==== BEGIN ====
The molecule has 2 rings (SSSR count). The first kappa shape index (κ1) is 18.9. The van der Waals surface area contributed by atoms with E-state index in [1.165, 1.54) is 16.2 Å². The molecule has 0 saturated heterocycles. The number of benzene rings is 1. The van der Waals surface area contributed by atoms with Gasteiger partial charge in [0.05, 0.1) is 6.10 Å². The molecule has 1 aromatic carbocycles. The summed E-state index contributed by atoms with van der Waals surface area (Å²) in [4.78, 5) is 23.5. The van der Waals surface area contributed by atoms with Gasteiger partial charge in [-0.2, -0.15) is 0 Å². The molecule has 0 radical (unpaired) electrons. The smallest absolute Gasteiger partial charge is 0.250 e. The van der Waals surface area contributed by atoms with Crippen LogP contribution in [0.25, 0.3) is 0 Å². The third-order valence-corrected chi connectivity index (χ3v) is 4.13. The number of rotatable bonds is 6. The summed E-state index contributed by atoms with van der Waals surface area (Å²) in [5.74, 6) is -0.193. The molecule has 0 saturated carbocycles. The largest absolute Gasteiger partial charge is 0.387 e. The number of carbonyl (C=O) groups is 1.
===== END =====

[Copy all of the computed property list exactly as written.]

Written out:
The molecule has 2 rings (SSSR count). The first kappa shape index (κ1) is 18.9. The van der Waals surface area contributed by atoms with E-state index in [1.165, 1.54) is 16.2 Å². The molecule has 0 saturated heterocycles. The number of benzene rings is 1. The van der Waals surface area contributed by atoms with Gasteiger partial charge in [0.05, 0.1) is 6.10 Å². The molecule has 1 aromatic carbocycles. The summed E-state index contributed by atoms with van der Waals surface area (Å²) in [4.78, 5) is 23.5. The van der Waals surface area contributed by atoms with Gasteiger partial charge in [-0.2, -0.15) is 0 Å². The molecule has 0 radical (unpaired) electrons. The smallest absolute Gasteiger partial charge is 0.250 e. The van der Waals surface area contributed by atoms with Crippen LogP contribution in [0.25, 0.3) is 0 Å². The third-order valence-corrected chi connectivity index (χ3v) is 4.13. The number of rotatable bonds is 6. The summed E-state index contributed by atoms with van der Waals surface area (Å²) in [5.74, 6) is -0.193. The molecule has 0 saturated carbocycles. The largest absolute Gasteiger partial charge is 0.387 e. The number of carbonyl (C=O) groups is 1.